A 20-something boy could have easily passed off as an engineering student, but was not. He was a cook in a hotel in Bangalore and the story of his life went like this. Back home in Kerala as a teenager, he got hooked on to cooking as he watched his mother at the grinding stone make exotic spices and flours. Since then he was fascinated with all things culinary, and with the sights and smells of the kitchen, so to say. Instead of being disparaging (many parents, especially in India, still feel that only a girl's place is in the kitchen), his mother was very encouraging of his interests. She would teach him the traditional recipes she knew and soon he was adding his own two-bit. After schooling the boy decided to quit studies and become a cook. He joined a restaurant - which had Malabar cuisine as its specialty -
as a 'trainee'. Soon his talent was noticed and he overtook the rest of
the staff to become the star chef.
Boys in the kitchen
Of course, he had no formal training and in small places
it is possible to make the grade without graduating from a culinary
school. But the story simply illustrates this that the line between
gender stereotypes today is blurring fast; what a man can do a woman
can too, and vice versa. If women can join the combat wing of the armed forces, men can specialize in cookery; that is the reality. So if your small
boy were to discard the guns for the pans, do not feel uneasy or
ridicule him. He just may have a bright future as the maitre d'chef of
a swank restaurant.
In fact, in the hotel industry today or even in
catering colleges boys form a majority. The reason could be that the
job of a chef is one of the most demanding and backbreaking ones;
something that needs tremendous physical fitness and toughness. That is
not to say that girls or women cannot dream of becoming chefs, they
An art and craft
is a specialized art. It is all about techniques, ingredients,
nutrition, recipes and flavours, and not some mumbo jumbo. These days
there are a good many culinary schools everywhere, but different
countries have different systems. The courses may range anywhere from 2
to 3 years. While the course may acquaint you with the basic skills to
become a chef, the training truly begins after schooling. Nothing
really prepares you for the real thing as actually falling into the
grind. Only hands-on experience over a period of time will teach you
the tricks of the trade.
Too many hats
The job of a chef is not just cooking,
as is commonly perceived. He has to learn all the aspects of food and
beverage business. In the restaurant kitchen, apart from cooking
high volume soups, salads and sauces, he also has to know the art of
vegetable and fruit sculptures and presentations. He has to be up to
date with the managerial and administrative aspects of running the kitchen - from shopping, menu preparation and planning to nutrition analysis and inventory management.
A graduate from a culinary school can start his apprenticeship in any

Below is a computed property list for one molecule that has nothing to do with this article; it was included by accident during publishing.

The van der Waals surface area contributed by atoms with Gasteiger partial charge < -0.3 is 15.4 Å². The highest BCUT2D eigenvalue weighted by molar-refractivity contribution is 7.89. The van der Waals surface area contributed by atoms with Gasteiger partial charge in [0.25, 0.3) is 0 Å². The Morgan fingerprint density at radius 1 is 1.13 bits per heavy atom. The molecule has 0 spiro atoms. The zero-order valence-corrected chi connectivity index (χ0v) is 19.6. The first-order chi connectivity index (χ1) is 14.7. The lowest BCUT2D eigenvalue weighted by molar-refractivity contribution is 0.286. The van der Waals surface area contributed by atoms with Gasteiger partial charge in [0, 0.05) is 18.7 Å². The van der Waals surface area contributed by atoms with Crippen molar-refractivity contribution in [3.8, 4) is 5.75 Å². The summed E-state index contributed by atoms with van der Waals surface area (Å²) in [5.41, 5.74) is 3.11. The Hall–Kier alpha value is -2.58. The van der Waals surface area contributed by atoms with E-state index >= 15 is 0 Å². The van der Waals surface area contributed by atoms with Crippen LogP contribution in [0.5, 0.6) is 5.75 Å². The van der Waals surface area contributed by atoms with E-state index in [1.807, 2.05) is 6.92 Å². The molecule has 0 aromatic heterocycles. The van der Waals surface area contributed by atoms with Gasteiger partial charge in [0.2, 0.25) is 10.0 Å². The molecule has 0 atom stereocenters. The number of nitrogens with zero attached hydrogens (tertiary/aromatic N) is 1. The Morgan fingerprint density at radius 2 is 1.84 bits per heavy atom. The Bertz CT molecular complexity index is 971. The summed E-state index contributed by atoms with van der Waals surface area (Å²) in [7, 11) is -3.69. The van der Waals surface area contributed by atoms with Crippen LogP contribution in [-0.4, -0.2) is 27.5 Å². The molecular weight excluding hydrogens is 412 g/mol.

restaurant or hotel where he can climb up a slow ladder to the position
of sous chef, executive sous chef and executive chef, the latter being
the number one position as titles (this come from French lingo) go. The
journey upwards can be anywhere from 10 - 12 years. In this field, the
career path is largely a function of the person's individual merit and
progress. The remuneration in the initial years may not seem much,
viewed particularly in the context of the efforts put in, but over a
period of time this imbalance will ease out if you work well and chart
your course judiciously. Salaries usually depend on your expertise,
experience and the establishment you are working for.
The hospitality industry is booming today and opportunities are endless. Club houses to holiday resorts, airlines to cruise liners, all need good chefs to run their food and beverages department. With
the world shrinking and becoming a global village, there is an
increasing interest in international cuisines - French and Italian, and
off-beat ones such as Eritrean or Mediterranean. Specialty cuisine
restaurants are springing up daily in every nook and corner. In fact,
good chefs establish their identities and become stars and celebrities
in their own right. There are also lateral opportunities in hosting
television shows and writing cookery books.
No place for boredom
The only flipside is that the profession demands a lot
and you have to measure up to it. You will be keeping late hours
regularly, and working on weekends and on holidays, too.
But on the balance, it is an alluring and lucrative profession. Ask any
chef what he likes about his job and he'll tell you that it is the
opportunity to travel and meet all kinds of people. Everyday there is a
new excitement on the job; no two days are the same. A chef may be busy
but never bored. One day, he could be cooking for a marriage party, and on the other, planning a menu for the President!
It is a matter of conjecture, whether chefs are born or made, but you can make it as a chef, if you have it in you.
Sorry. Due to our site's regulations and policies, your message has not been posted. Our moderating team has been notified about your message. If the message is found to be genuine and still did not get posted, you may not post the message again as it will automatically get posted for you within 24hrs time (excluding weekends).
- The Indiaparenting Team